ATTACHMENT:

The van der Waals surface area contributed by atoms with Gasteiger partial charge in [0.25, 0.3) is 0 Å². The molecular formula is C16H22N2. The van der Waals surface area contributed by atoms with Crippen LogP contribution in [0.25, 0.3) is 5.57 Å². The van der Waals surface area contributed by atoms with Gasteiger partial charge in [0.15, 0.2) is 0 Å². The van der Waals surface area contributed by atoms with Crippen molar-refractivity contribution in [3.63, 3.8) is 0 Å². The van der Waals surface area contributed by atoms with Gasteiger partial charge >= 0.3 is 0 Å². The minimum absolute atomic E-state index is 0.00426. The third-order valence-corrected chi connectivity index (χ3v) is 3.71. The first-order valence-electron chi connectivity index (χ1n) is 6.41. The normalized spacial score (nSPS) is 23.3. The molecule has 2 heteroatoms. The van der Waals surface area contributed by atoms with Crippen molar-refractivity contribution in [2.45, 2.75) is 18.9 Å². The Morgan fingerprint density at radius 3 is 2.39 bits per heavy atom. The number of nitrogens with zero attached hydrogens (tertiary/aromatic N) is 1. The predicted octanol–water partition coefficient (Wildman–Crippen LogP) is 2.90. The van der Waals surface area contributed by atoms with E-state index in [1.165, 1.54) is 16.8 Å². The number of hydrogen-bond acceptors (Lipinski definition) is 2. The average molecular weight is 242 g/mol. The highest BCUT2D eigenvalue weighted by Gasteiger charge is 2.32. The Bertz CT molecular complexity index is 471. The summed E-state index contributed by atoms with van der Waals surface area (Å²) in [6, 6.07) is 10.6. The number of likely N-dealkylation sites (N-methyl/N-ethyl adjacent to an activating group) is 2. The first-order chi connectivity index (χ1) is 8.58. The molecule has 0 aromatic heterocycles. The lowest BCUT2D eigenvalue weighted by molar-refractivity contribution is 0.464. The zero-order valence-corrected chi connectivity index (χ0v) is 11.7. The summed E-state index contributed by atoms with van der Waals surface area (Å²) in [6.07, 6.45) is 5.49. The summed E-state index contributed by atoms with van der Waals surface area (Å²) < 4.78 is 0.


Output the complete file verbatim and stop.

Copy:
The van der Waals surface area contributed by atoms with Gasteiger partial charge in [0.25, 0.3) is 0 Å². The molecular formula is C16H22N2. The van der Waals surface area contributed by atoms with Crippen LogP contribution in [0.25, 0.3) is 5.57 Å². The van der Waals surface area contributed by atoms with Gasteiger partial charge in [0.15, 0.2) is 0 Å². The van der Waals surface area contributed by atoms with Crippen molar-refractivity contribution in [3.63, 3.8) is 0 Å². The van der Waals surface area contributed by atoms with Gasteiger partial charge >= 0.3 is 0 Å². The minimum absolute atomic E-state index is 0.00426. The third-order valence-corrected chi connectivity index (χ3v) is 3.71. The first-order valence-electron chi connectivity index (χ1n) is 6.41. The normalized spacial score (nSPS) is 23.3. The molecule has 2 heteroatoms. The van der Waals surface area contributed by atoms with Crippen molar-refractivity contribution in [2.45, 2.75) is 18.9 Å². The Morgan fingerprint density at radius 3 is 2.39 bits per heavy atom. The number of nitrogens with zero attached hydrogens (tertiary/aromatic N) is 1. The predicted octanol–water partition coefficient (Wildman–Crippen LogP) is 2.90. The van der Waals surface area contributed by atoms with E-state index in [1.165, 1.54) is 16.8 Å². The number of hydrogen-bond acceptors (Lipinski definition) is 2. The average molecular weight is 242 g/mol. The highest BCUT2D eigenvalue weighted by Gasteiger charge is 2.32. The Bertz CT molecular complexity index is 471. The summed E-state index contributed by atoms with van der Waals surface area (Å²) in [6, 6.07) is 10.6. The number of likely N-dealkylation sites (N-methyl/N-ethyl adjacent to an activating group) is 2. The first-order chi connectivity index (χ1) is 8.58. The molecule has 0 aromatic heterocycles. The lowest BCUT2D eigenvalue weighted by molar-refractivity contribution is 0.464. The zero-order valence-corrected chi connectivity index (χ0v) is 11.7. The summed E-state index contributed by atoms with van der Waals surface area (Å²) in [6.07, 6.45) is 5.49. The summed E-state index contributed by atoms with van der Waals surface area (Å²) < 4.78 is 0.